It comes with the territory. As change practitioners, we don’t only get to tell our clients (whether we are working internal or external, we all have clients) what is going well. It is also our responsibility to tell them what is going wrong. If we don’t, we are becoming part of the problem. And yet, over and over I see practitioners avoiding the tough conversations, down-playing risks to change success or concealing them altogether.

In How to Have A Difficult Conversation With Your Boss, Richard Feloni introduces a seven step process for having tough conversations with your supervisor. While I am using the author’s titles for each of the steps, I am modifying the content to the role that we play as change practitioners.

  1. Get Permission: You should always have explicit permission to deliver bad news, to deliver it early, and to deliver it honestly. Before beginning work with my clients, I contract with them, making it clear that it is my responsibility to be truthful at all times…including bringing them the difficult truths. When I go in to have a tough conversation, I am prepared to remind them of our agreement if needed.
  2. Explain the Situation and Context: Be clear; be explicit. The situation calls for your client to take action. She needs to understand it in order to be able to do so effectively.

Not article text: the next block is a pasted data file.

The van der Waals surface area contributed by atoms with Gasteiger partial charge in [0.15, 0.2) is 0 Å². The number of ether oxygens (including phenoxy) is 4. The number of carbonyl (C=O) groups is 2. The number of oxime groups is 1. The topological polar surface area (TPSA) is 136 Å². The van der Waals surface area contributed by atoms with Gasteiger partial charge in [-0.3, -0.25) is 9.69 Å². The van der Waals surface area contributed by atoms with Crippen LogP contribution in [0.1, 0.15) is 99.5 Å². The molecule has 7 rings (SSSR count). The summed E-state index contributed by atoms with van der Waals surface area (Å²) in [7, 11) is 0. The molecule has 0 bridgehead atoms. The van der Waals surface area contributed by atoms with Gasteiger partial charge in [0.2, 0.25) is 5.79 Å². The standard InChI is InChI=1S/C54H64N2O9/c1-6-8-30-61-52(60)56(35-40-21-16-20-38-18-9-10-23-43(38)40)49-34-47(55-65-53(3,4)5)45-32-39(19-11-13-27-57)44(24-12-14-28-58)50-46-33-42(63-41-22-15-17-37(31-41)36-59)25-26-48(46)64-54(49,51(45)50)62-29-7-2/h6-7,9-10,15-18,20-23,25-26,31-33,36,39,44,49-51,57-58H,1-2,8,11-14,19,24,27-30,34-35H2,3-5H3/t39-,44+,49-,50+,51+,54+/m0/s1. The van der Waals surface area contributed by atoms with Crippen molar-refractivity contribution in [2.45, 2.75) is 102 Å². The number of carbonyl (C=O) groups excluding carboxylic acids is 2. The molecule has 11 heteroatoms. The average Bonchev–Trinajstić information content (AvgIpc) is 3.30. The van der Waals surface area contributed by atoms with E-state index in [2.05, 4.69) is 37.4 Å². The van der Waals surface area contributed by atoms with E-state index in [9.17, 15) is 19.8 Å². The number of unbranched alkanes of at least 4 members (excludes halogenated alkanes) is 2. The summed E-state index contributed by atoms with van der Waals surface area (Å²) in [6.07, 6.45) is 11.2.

3. Frame the Conversation Gracefully: You want your client to focus on the message, not the messenger or how you are presenting it. For me, “gracefully” depends on my client and his communication style. But it always provides the foundation for the conversation…the fact that there is a risk, or risks, that my client’s change faces, and that his action is needed to address them.
  4. State Your Issue: What is the risk? What are the symptoms you are seeing? What is the root cause?
  5. Ask for Their Perspective: How does my client see the situation? Am I missing something? Am I communicating the problem effectively? Where are we aligned, and what do we need to work through?
  6. Arrive at a Mutual Understanding: I always want my client to understand what I am presenting. I want them to question me, to challenge me, to be sure that they understand the root causes. I don’t want them responding to the symptoms of a problem; I want them to get to the bottom of addressing it.
  7. Arrive at a Resolution: My client is in charge. Once we have explored the challenge, it is up to her to make a determination as to what action she will be taking. I have done everything that I can to inform her decision; now my responsibility is to be clear as to what that decision is, and to support it.

Yes, tough conversations are difficult. And they are essential to serving our clients to the best of our ability. These seven steps—while not necessarily making tough conversations easy—will make them easier, and offer both you and your clients greater chance of success.